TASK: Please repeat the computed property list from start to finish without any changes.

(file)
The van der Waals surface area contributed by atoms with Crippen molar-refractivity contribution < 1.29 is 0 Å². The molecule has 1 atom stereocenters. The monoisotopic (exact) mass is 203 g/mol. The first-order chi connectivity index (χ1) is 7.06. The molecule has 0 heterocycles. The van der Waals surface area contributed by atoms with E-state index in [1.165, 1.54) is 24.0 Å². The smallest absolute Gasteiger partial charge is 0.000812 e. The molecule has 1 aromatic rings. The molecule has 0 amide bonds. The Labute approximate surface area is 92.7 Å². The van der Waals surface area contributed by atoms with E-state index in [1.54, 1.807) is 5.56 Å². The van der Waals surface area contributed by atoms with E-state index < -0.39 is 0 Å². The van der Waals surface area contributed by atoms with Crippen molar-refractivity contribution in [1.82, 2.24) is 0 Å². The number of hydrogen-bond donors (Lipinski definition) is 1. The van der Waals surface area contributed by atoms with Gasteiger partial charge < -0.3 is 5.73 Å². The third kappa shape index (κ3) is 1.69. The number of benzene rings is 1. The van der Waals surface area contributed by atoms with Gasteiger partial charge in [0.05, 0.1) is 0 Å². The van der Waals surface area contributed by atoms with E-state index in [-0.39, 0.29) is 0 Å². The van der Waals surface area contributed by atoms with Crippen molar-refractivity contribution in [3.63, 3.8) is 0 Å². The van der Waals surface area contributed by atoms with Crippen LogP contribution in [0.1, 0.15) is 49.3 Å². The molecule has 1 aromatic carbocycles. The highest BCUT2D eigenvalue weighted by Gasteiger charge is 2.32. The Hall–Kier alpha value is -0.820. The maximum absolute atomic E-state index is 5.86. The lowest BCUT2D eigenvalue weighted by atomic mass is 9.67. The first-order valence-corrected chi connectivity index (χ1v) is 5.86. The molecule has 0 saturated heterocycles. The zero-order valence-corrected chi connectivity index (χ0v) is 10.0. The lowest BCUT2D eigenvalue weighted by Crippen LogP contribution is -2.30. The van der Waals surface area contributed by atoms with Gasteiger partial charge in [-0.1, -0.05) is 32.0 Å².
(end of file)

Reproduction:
The van der Waals surface area contributed by atoms with Crippen molar-refractivity contribution < 1.29 is 0 Å². The molecule has 1 atom stereocenters. The monoisotopic (exact) mass is 203 g/mol. The first-order chi connectivity index (χ1) is 7.06. The molecule has 0 heterocycles. The van der Waals surface area contributed by atoms with E-state index in [1.165, 1.54) is 24.0 Å². The smallest absolute Gasteiger partial charge is 0.000812 e. The molecule has 1 aromatic rings. The molecule has 0 amide bonds. The Labute approximate surface area is 92.7 Å². The van der Waals surface area contributed by atoms with E-state index in [1.54, 1.807) is 5.56 Å². The van der Waals surface area contributed by atoms with E-state index < -0.39 is 0 Å². The van der Waals surface area contributed by atoms with Crippen molar-refractivity contribution in [1.82, 2.24) is 0 Å². The number of hydrogen-bond donors (Lipinski definition) is 1. The van der Waals surface area contributed by atoms with Gasteiger partial charge < -0.3 is 5.73 Å². The third kappa shape index (κ3) is 1.69. The number of benzene rings is 1. The van der Waals surface area contributed by atoms with Gasteiger partial charge in [0.05, 0.1) is 0 Å². The van der Waals surface area contributed by atoms with E-state index in [-0.39, 0.29) is 0 Å². The van der Waals surface area contributed by atoms with Crippen molar-refractivity contribution in [3.63, 3.8) is 0 Å². The van der Waals surface area contributed by atoms with Crippen LogP contribution in [0.1, 0.15) is 49.3 Å². The molecule has 1 aromatic carbocycles. The highest BCUT2D eigenvalue weighted by Gasteiger charge is 2.32. The Hall–Kier alpha value is -0.820. The maximum absolute atomic E-state index is 5.86. The lowest BCUT2D eigenvalue weighted by atomic mass is 9.67. The first-order valence-corrected chi connectivity index (χ1v) is 5.86. The molecule has 0 saturated heterocycles. The zero-order valence-corrected chi connectivity index (χ0v) is 10.0. The lowest BCUT2D eigenvalue weighted by Crippen LogP contribution is -2.30. The van der Waals surface area contributed by atoms with Gasteiger partial charge in [-0.1, -0.05) is 32.0 Å².